Selling Investment Properties: Can I Sell My Rental Property With Tenants in It in Toronto?

Selling a rental property is a major decision for any landlord, so you should be aware of all the rules and regulations that govern such a sale. For example, if you’re selling a tenanted property, you will have to take steps to avoid a bad faith eviction.

Additionally, you’ll need to be aware of market-related matters, like whether now is the best time for an Ontario landlord to sell their investment property. Here’s everything you need to know if you are a landlord selling rental property.

Tenant Rights & Obligations

First, it’s important to check with the Landlord and Tenant Board, which governs tenant rights in Ontario, including the many communities around Toronto, like North York, East York, and Etobicoke. The board also handles any complaints tenants might have against their landlord, whether it has to do with a potential sale of the property they are living in or with anything else.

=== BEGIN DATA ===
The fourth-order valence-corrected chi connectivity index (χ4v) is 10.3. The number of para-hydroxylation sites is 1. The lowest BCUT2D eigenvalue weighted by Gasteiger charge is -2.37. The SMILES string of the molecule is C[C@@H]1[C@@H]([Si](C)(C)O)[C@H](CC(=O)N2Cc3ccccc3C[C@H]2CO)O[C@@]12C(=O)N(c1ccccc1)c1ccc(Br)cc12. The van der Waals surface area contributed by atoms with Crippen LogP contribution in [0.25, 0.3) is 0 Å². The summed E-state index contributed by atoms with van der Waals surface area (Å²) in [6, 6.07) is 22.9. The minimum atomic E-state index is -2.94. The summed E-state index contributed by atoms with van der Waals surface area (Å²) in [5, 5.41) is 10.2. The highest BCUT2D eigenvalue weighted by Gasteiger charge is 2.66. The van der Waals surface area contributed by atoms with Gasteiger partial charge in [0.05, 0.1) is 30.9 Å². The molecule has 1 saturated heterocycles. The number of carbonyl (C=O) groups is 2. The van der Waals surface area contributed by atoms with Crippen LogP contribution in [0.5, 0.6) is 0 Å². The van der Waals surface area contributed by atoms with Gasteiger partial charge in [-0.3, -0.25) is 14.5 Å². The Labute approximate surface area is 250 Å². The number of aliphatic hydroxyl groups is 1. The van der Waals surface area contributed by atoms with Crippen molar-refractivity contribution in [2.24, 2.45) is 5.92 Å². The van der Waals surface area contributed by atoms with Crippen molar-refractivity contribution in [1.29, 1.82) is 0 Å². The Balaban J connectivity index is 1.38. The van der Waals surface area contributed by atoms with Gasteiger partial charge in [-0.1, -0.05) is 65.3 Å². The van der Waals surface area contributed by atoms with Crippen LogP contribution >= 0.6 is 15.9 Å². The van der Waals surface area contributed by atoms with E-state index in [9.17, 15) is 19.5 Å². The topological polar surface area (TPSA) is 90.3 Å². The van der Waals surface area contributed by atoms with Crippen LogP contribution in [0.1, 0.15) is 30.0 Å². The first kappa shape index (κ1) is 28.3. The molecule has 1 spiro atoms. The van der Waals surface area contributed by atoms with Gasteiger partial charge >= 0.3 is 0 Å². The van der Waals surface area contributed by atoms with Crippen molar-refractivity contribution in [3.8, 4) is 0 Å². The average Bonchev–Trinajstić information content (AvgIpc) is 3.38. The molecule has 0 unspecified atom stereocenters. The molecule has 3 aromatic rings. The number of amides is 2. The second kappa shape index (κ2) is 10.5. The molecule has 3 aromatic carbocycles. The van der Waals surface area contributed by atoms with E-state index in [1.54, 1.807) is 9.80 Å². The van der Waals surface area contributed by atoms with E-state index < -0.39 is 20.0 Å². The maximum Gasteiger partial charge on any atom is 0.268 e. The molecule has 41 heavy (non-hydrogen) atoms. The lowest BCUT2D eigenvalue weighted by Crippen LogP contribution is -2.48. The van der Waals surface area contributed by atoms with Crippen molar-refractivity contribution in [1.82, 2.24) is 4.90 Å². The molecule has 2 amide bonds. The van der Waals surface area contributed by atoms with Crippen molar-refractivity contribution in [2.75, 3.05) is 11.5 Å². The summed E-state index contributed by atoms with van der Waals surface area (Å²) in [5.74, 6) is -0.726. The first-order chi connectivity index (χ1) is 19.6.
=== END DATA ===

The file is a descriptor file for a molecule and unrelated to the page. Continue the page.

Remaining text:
Landlords or tenants can file complaints against each other, although they will need evidence supporting their claims. Generally, the board wants to see landlords and tenants have a positive relationship and will work with them to avoid legal action.

Before talking to potential buyers for your investment property, here are some important things you must know.

Tenant Has a Right To Stay

First, the lease agreement means the tenant has the right to stay in the property for as long as it is in force. The tenant’s rights include possession and reasonable enjoyment of the rental unit during the lease term.